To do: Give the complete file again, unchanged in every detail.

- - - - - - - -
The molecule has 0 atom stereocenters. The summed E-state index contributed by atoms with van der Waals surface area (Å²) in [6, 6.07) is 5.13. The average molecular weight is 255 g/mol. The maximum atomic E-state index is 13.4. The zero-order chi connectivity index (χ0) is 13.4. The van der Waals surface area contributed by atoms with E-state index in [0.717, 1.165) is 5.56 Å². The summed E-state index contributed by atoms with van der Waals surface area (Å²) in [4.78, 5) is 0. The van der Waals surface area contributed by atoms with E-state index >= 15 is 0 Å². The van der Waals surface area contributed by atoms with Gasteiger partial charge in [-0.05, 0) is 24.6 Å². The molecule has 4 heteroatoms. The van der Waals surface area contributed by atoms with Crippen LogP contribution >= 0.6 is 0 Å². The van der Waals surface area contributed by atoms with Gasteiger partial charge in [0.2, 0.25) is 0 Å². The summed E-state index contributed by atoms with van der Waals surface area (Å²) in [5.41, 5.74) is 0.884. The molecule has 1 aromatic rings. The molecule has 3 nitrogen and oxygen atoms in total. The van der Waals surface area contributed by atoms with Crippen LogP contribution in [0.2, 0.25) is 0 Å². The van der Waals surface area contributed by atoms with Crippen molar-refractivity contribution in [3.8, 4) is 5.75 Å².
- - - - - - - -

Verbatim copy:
The molecule has 0 atom stereocenters. The summed E-state index contributed by atoms with van der Waals surface area (Å²) in [6, 6.07) is 5.13. The average molecular weight is 255 g/mol. The maximum atomic E-state index is 13.4. The zero-order chi connectivity index (χ0) is 13.4. The van der Waals surface area contributed by atoms with E-state index in [0.717, 1.165) is 5.56 Å². The summed E-state index contributed by atoms with van der Waals surface area (Å²) in [4.78, 5) is 0. The van der Waals surface area contributed by atoms with E-state index >= 15 is 0 Å². The van der Waals surface area contributed by atoms with Gasteiger partial charge in [-0.05, 0) is 24.6 Å². The molecule has 4 heteroatoms. The van der Waals surface area contributed by atoms with Crippen LogP contribution >= 0.6 is 0 Å². The van der Waals surface area contributed by atoms with Gasteiger partial charge in [0.2, 0.25) is 0 Å². The summed E-state index contributed by atoms with van der Waals surface area (Å²) in [5.41, 5.74) is 0.884. The molecule has 1 aromatic rings. The molecule has 3 nitrogen and oxygen atoms in total. The van der Waals surface area contributed by atoms with Crippen LogP contribution in [0.2, 0.25) is 0 Å². The van der Waals surface area contributed by atoms with Crippen molar-refractivity contribution in [3.8, 4) is 5.75 Å².